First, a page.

Yet another new structure . . .
What a lovely way to start the week. Claire and her team are digging today in an extension to the side of Structure Twelve and possibly over Structure Twenty-Six (don’t worry about the numbers – they don’t make sense to us either).
She has discovered a handsome wall, beside which Mike found a nice pot last week reminiscent of some at Durrington Walls.
And for all those who think that is too far away geographically, just remember that Grooved Ware probably started in Orkney and travelled south to places like, yes, Durrington Walls.
Anyway, the wall was supposed to be heading in the direction of Structure Twelve, but when did any Ness wall do the expected?
Instead it has turned away and now appears to be running more or less parallel to Structure Twelve’s side wall. In other words, it is yet another new structure.
Site director Nick has rummaged through the geophysics and has detected it on an earlier plan and has named it Structure Thirty.
Where it will go exactly and what it might contain remains a mystery, at least today, but there is no doubt that it will be later than Structure Twenty-Six, whose position and relationship with other buildings will just have to wait.
Two other nice pot sherds have turned up, one being a scalloped rim from the machining of the extension area at Trench T and, from a similar area, although securely contexted, a rim with a perfect circular impression with single incised lines running from it around the interior of the pot rim.
In Structure Eight, the covers have been finally removed from the floors ready for sampling of the floor deposits under the guidance of structure supervisor, Dr Catriona Gibson.
In Structure One, the curving wall of Phase Two, which is soon to be removed, was being planned and fully recorded prior to removal.
Jim Baxter, one of our UHI Masters students will also make a 3D image of the wall, and of other structural elements on site so that we can be sure that no detail of the soon-to-be removed wall will be missed.
The first batch of our UHI students arrived this morning, and with them came some of the senior supervisors who will make sense of proceedings, together with Nick, in the weeks to come.
These included Dr Jo McKenzie, who will be taking tiny midden samples for floor analysis, Jim Rylatt who will be supervising Structure Twelve, Sarah Cobain (with new sun hat—it won’t stay clean for long) who will supervise Structure Ten, Jo Bourne, who designed our magnificent new guidebook and who will be in Structure Eight, and Megan, who will keep Nick in order.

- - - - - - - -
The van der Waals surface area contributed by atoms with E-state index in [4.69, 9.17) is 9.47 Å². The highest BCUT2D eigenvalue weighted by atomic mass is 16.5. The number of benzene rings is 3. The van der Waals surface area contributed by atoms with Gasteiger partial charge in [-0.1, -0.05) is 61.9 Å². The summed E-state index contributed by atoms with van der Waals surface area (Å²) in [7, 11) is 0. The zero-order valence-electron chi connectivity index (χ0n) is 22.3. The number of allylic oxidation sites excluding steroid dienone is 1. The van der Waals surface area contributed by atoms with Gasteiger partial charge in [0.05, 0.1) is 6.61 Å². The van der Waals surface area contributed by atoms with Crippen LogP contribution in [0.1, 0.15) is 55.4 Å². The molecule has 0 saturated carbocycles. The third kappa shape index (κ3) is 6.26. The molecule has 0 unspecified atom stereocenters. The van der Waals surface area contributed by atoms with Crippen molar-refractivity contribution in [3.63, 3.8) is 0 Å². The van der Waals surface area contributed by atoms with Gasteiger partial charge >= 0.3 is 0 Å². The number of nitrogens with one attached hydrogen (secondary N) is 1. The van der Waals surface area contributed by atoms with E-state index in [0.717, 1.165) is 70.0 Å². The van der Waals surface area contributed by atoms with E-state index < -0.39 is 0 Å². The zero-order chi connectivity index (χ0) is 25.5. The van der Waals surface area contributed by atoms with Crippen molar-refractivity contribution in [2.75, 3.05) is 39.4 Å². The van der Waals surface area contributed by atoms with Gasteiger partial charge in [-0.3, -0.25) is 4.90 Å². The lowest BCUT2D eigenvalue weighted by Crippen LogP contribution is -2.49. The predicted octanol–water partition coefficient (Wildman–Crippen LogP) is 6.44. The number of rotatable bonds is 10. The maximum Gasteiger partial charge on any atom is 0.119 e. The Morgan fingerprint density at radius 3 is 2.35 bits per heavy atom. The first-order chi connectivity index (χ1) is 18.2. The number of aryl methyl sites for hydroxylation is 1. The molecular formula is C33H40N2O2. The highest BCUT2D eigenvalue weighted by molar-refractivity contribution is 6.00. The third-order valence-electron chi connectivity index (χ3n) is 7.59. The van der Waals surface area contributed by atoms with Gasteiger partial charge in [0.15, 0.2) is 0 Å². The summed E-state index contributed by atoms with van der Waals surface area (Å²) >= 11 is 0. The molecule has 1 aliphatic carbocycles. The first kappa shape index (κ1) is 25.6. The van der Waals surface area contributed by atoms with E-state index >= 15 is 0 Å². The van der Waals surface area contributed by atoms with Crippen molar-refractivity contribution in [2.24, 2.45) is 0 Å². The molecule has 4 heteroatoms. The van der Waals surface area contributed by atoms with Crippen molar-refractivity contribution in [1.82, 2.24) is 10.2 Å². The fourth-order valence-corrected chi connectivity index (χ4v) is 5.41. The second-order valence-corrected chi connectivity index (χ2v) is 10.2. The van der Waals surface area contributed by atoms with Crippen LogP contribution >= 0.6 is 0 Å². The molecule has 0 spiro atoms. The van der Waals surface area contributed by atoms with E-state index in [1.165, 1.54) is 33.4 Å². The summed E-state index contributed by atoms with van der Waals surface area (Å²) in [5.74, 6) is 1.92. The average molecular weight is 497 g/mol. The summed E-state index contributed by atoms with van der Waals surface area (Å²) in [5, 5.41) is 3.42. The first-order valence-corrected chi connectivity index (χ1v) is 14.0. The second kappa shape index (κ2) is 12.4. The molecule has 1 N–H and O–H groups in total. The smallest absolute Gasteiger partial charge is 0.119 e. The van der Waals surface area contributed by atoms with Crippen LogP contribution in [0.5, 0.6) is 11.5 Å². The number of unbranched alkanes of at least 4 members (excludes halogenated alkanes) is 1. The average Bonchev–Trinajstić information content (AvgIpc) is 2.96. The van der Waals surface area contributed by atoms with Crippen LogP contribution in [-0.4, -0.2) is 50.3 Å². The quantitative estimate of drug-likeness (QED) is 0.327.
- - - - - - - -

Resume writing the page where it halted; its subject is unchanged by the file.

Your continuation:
We were also delighted to see Professor Scott Pike, presently on holiday but who will come to site in a week with his Willamette University (Oregon) students.
Lastly, but by no means least, we welcomed Dr Gerry McDonnell, a metallurgy and slag expert who has been visiting the Swandro excavations, in Rousay.
Absolutely lastly, we promise a real treat for you tomorrow.
We bet you never thought we would be writing about the new Dubai fish market in an archaeology diary, but we will. Don’t miss it.
From the Trenches
I can’t believe that we are starting the second week of the excavation, already we have had a week of tyre rolling, tarpaulin wrestling and general site preparation.
All good fun and essential groundwork before the start of the excavation this week where our numbers will swell as we are joined by more fellow excavators.
My name is Sandra Claggett I am a BA graduate from Birkbeck, University of London, where I have been running the Birkbeck Archaeology Society for several years.
I joined the Ness of Brodgar excavation last Monday, after travelling here from excavating Gorham’s and Vanguard cave in Gibraltar, where we were looking for evidence of Neanderthal occupation. A totally different site and excavation experience.
I have heard since leaving, that colleagues have found a tooth from a Neanderthal child. Exciting stuff, but I am glad to have progressed forward in history from the Palaeolithic to the mainly Neolithic at the Ness. I was surprised to get sunburnt while excavating at the Ness, which I avoided in Gibraltar!
I love Orkney, this is my fourth visit although I have not excavated here before and it is great to be a part of the excavation team.
Orkney really is a treasure trove for prehistorians. There are so many amazing sites to visit and comprehend. I am staying here with some fellow Birkbeckers in an apartment about 30 seconds from the mini bus pick up point in Kirkwall to the excavation. How lucky is that!
We have already sampled the joys of nightlife in Kirkwall including the infamous Bothy bar, a popular hangout for thirsty archaeologists.
On Sunday, I visited Rousay and some of the chambered tombs, cairns and long barrows. A great place, although we discovered that the map scale wasn’t especially accurate and some fast walking back to the last ferry was involved! Meanwhile there was a heatwave, I was told, in Kirkwall, well, sunshine and no rain anyway, but we were creating our own heat wave with the fast pace on Rousay.
Tomorrow, I return to site along with my trusty leaf trowel, every archaeologist’s friend, no more trowelling through the dirt with my regular trowel. You really can leaf through a lot of soil with it and get into those really interesting small nooks and crannies. I wonder what exciting finds await discovery.
We have had pottery, a stone scraper and lots of bone from Trench T, where I am based. Trench T is a fascinating trench and I can’t wait to get back to it. So I say my goodbyes for this blog.